Just a spoonful of diatomaceous earth photo c/o earthworkshealth.com

You only need about a tablespoon of DE for each 5 pound bucket of wheat in order to successfully inhibit infestation. It actually adds 15 trace minerals to your wheat prior to grinding. Should you use it? Well, a study done by ACRES, USA showed that after 12 months of storage untreated grain had 16,994 insects in it. Compare that to treated grain which had a whopping 15. I vote YES! (There’s a litany of other benefits for the body that simply won’t all fit in this article.) Here are the downsides to diatomaceous earth. You don’t want to get it in your eyes. It will irritate them by drying them. It’s also drying to your skin if you are in long-term contact with it. (I HATE that feeling.) It will also kill beneficial insects such as lady bugs and bees. So be sure you want to use it where you place it. Ok. I’m off to buy some more DE. What about you? Join us on Facebook Follow us on Twitter here To see our upcoming event schedule, click here Check out our inhome-course programs Subscribe to Preparedness Pro today and never miss a thing! For any questions or comments on this article, please leave a comment on the blog site so that everyone can benefit! Copyright Protected 2009, Preparedness Pro and Kellene. All Rights Reserved. No portion of any content on this site may be duplicated, transferred, copied, or published without written permission from the author. However, you are welcome to provide a link to the content on your site or in your written works.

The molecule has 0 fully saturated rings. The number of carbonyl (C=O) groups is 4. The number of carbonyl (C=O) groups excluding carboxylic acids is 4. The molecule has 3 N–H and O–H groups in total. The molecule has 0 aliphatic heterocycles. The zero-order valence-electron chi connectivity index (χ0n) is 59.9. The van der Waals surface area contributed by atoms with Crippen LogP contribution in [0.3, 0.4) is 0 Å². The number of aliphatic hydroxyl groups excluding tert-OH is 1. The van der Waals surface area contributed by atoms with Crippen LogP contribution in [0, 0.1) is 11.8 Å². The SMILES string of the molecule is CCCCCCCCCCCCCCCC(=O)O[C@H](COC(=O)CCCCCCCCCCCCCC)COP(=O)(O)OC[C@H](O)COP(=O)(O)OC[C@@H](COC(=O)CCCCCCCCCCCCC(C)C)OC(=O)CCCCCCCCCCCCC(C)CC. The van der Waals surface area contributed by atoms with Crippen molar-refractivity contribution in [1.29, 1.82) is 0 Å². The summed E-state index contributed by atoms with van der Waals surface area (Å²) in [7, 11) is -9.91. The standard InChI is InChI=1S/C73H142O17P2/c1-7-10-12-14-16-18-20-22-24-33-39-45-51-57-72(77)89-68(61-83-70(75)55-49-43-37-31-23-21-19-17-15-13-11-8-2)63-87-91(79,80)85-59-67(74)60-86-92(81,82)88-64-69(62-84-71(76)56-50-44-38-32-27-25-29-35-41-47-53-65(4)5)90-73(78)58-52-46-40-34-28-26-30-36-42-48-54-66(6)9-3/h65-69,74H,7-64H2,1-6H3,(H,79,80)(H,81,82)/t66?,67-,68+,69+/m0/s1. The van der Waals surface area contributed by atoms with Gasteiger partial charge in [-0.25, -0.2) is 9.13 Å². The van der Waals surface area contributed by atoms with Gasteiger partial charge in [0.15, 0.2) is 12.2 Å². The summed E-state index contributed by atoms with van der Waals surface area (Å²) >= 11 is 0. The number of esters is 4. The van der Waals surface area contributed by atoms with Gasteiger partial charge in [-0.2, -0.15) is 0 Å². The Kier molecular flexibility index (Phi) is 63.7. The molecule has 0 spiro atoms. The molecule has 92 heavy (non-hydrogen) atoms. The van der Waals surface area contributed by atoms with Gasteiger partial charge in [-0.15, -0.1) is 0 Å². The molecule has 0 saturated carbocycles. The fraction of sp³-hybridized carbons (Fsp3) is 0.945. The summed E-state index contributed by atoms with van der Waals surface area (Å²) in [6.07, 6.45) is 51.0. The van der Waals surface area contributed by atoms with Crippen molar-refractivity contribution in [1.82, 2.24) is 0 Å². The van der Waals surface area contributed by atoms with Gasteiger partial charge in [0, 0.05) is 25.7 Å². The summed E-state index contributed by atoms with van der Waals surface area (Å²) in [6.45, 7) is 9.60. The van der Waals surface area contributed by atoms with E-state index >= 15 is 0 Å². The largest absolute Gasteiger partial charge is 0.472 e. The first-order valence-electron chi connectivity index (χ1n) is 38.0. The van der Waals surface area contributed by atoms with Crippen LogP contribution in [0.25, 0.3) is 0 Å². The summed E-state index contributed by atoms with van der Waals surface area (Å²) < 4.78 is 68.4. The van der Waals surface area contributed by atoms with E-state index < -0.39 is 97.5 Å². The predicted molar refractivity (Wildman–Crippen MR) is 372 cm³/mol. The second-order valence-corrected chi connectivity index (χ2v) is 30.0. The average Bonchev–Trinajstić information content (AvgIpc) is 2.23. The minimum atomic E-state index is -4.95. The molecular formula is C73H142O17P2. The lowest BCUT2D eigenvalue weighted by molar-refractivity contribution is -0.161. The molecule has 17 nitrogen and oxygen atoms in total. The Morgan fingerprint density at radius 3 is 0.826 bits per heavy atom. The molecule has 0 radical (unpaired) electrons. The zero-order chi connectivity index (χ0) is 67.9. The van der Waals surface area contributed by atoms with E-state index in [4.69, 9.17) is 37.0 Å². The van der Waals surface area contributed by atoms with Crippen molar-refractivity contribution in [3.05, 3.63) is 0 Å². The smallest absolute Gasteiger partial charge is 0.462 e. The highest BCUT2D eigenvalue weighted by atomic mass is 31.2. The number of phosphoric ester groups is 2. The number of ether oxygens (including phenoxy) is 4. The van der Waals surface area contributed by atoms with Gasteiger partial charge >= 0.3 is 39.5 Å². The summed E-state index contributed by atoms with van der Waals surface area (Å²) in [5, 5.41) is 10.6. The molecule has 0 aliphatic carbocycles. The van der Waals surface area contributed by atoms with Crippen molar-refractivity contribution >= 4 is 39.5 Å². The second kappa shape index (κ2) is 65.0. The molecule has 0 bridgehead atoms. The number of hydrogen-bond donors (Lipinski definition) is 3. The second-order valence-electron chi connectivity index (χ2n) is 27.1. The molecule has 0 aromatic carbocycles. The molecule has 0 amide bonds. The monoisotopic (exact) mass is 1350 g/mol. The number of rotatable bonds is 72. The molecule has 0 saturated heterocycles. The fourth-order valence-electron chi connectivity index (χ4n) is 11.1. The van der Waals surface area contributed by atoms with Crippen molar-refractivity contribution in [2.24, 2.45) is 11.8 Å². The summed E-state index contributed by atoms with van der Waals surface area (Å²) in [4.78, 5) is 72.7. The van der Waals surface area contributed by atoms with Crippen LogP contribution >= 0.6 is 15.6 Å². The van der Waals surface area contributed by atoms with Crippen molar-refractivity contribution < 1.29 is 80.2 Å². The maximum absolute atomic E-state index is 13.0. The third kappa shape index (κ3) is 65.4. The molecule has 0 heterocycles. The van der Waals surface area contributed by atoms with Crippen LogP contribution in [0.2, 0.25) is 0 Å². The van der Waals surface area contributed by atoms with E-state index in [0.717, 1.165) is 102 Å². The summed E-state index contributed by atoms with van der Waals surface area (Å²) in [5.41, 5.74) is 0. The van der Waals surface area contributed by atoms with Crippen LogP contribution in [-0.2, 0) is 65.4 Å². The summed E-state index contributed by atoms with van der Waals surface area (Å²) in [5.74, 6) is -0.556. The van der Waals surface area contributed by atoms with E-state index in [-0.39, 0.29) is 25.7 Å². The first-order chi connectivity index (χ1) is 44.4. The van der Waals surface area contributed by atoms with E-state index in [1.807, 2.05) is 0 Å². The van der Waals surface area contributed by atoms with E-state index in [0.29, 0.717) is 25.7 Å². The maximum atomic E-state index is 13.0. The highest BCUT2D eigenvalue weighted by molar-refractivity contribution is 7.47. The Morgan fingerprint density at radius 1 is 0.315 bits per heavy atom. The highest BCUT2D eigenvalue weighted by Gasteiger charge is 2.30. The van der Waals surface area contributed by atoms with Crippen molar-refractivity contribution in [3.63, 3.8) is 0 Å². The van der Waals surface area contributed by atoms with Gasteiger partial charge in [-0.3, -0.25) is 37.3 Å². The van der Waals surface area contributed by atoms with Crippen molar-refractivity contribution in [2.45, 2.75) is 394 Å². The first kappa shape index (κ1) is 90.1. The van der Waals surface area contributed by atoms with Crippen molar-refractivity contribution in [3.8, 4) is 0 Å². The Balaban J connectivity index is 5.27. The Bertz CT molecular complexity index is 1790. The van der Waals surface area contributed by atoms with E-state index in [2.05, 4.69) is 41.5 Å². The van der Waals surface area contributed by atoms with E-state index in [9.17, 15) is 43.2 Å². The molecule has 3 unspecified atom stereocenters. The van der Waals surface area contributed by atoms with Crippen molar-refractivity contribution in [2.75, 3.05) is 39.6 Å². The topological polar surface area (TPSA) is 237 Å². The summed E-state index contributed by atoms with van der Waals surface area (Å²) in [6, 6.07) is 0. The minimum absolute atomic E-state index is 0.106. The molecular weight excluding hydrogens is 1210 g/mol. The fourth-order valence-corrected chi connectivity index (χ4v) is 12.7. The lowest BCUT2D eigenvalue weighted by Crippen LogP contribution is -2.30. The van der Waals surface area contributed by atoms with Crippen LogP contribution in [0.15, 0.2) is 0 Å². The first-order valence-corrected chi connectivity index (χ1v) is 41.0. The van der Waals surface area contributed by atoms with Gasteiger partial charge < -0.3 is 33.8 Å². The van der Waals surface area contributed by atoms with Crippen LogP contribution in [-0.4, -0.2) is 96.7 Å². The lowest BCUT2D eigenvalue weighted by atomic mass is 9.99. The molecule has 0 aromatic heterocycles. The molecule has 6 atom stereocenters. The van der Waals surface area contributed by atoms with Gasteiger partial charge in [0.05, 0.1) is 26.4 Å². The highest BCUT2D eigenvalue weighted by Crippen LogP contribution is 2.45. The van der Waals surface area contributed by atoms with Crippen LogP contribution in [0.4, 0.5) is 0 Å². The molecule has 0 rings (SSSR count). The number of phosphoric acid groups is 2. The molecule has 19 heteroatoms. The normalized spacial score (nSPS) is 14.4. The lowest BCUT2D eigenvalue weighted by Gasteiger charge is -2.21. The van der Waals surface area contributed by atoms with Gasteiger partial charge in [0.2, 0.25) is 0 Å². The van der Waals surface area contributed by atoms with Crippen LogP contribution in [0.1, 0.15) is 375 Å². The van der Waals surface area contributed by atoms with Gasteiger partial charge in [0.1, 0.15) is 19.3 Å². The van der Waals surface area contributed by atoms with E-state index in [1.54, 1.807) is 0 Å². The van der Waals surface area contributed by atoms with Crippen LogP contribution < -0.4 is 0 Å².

matthiasj · October 1, 2009 at 5:17 pm

Wow great post Kellene. I’ve never heard of that stuff. Seems a lot better than oxygen absorbers! Thanks for the info!

Todd · October 1, 2009 at 5:23 pm

I’ll have to go out and look into it. I assume you sprikle it on after the bucket is full?

    Marilyn Prina · November 7, 2015 at 5:13 pm

    The bugs like the dark bottom
    The bugs like the dark bottom of the buckets. Sprinkle some in the bottom & on top.

      Preparedness Pro · November 7, 2015 at 5:26 pm

      To get TO the bottom, they
      To get TO the bottom, they have to go through the contents. That’s why I do a couple of layers in the contents rather than just on the bottom.

theotherryan · October 1, 2009 at 5:25 pm

My one question is how long can you store wheat using that method? Seems like the stuff has an expiration date of almost forever or at least a decades if stored with oxygen absorbers and such. Does using this stuff compare with that?

Kellene · October 1, 2009 at 5:40 pm

yes, you can just sprinkle it on the top.

Kellene · October 1, 2009 at 5:42 pm

Wheat stores for a very long time. But LIVE wheat that you can sprout is tough to store long term without taking precautions. Remember that oxygen absorbers inhibit sprouting. The DE has an unlimited shelf life. Thus you would be dramatically strengthening the shelf-life of LIVE wheat.

Keep in mind that there WAS indeed some DE in the pyramids (not purposefully, of course) This may be part of the reason why it sprouted after so long.

Kellene · October 1, 2009 at 5:43 pm

DEFINITELY better than oxygen absorbers. And costs a LOT less too. I purchased some 1200 CC oxygen absorbers for 75 cents each a few months ago. I just got a 50 pound bag of Food Grade DE for only $24! That’s great not just for my wheat, but for pest control and my own personal nutrition.

suzanne · October 1, 2009 at 5:53 pm

I just learned about DE afew weeks ago! It’s great that we can use something that’s safer and edible! Thanks Kellene for sharing this indepth article with us.